In the recent article about Maersk’s acquisition of Hamburg-Sud Amerika (Maritime Log, February 2017 issue of Sea Breezes), there is mention of the latter’s liner Cap Arcona.
It attributes her sinking - loaded with concentration camp prisoners - to the Soviet Air Force. The liner was, in fact, sunk by the Royal Air Force.
It happened three days after Hitler’s suicide and one day before German surrender to the Allies. The International Red Cross had passed information to senior British military officers that the Cap Arcona and the other ships with her, although not carrying Red Cross markings, were in fact packed below decks with prisoners (it has been alleged that the SS intended to sink them and drown the prisoners).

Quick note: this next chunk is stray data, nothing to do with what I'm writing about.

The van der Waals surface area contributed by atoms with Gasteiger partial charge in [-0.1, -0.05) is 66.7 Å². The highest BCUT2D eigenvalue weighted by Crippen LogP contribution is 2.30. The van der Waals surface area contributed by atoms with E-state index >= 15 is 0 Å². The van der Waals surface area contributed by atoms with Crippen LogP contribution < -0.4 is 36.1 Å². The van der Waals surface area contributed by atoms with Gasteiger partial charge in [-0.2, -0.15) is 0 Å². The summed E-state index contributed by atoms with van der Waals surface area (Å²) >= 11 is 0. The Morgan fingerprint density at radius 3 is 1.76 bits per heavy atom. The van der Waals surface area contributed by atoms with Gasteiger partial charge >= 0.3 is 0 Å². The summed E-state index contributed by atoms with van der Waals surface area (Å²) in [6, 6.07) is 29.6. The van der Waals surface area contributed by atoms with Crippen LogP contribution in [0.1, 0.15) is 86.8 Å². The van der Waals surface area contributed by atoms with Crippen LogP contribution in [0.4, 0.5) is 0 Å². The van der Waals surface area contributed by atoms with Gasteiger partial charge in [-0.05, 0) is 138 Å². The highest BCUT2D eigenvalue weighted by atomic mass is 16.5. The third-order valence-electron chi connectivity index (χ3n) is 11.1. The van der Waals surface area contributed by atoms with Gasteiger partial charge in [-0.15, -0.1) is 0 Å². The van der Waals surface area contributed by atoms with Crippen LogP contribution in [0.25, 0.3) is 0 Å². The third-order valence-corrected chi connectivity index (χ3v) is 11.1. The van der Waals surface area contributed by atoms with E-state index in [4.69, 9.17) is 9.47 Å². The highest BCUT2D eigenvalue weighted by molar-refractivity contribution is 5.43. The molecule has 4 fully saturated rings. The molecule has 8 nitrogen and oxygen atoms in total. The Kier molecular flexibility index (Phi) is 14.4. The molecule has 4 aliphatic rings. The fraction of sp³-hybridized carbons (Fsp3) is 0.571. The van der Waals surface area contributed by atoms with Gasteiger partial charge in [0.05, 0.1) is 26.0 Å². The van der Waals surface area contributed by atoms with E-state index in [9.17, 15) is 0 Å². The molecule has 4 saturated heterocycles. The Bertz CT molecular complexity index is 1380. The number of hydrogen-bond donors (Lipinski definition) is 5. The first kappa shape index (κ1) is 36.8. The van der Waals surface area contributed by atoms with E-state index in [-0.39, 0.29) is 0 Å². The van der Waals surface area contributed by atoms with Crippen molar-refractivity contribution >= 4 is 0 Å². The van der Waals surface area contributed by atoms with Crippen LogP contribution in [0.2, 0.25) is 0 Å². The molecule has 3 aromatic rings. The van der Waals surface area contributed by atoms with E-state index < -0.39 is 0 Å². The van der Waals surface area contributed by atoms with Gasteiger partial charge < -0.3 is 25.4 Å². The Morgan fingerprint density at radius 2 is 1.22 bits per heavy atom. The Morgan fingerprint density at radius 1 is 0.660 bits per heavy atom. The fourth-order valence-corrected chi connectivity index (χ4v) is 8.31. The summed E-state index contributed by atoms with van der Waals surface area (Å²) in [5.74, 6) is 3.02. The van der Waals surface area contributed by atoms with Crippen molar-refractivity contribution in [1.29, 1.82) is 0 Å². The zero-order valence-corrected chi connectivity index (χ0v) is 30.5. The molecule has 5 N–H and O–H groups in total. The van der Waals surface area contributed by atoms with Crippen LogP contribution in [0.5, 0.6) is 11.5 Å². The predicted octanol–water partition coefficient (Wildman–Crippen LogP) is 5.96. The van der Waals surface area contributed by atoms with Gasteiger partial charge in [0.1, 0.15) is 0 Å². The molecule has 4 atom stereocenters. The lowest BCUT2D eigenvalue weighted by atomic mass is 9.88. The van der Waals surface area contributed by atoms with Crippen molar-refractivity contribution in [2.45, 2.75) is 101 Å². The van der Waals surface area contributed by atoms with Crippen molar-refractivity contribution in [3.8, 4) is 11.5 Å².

This information was not passed on to the RAF and the ships were bombed in order to prevent them being used as escape vessels for top Nazis, as German forces were still in control of Norway. This was, in fact, impossible as none of the vessels were in a condition to make such a passage.
Over 5,000 lost their lives on the Cap Arcona, and over 2,000 on the Thielbeck and others. Most SS personnel present were rescued. Such happens in war.
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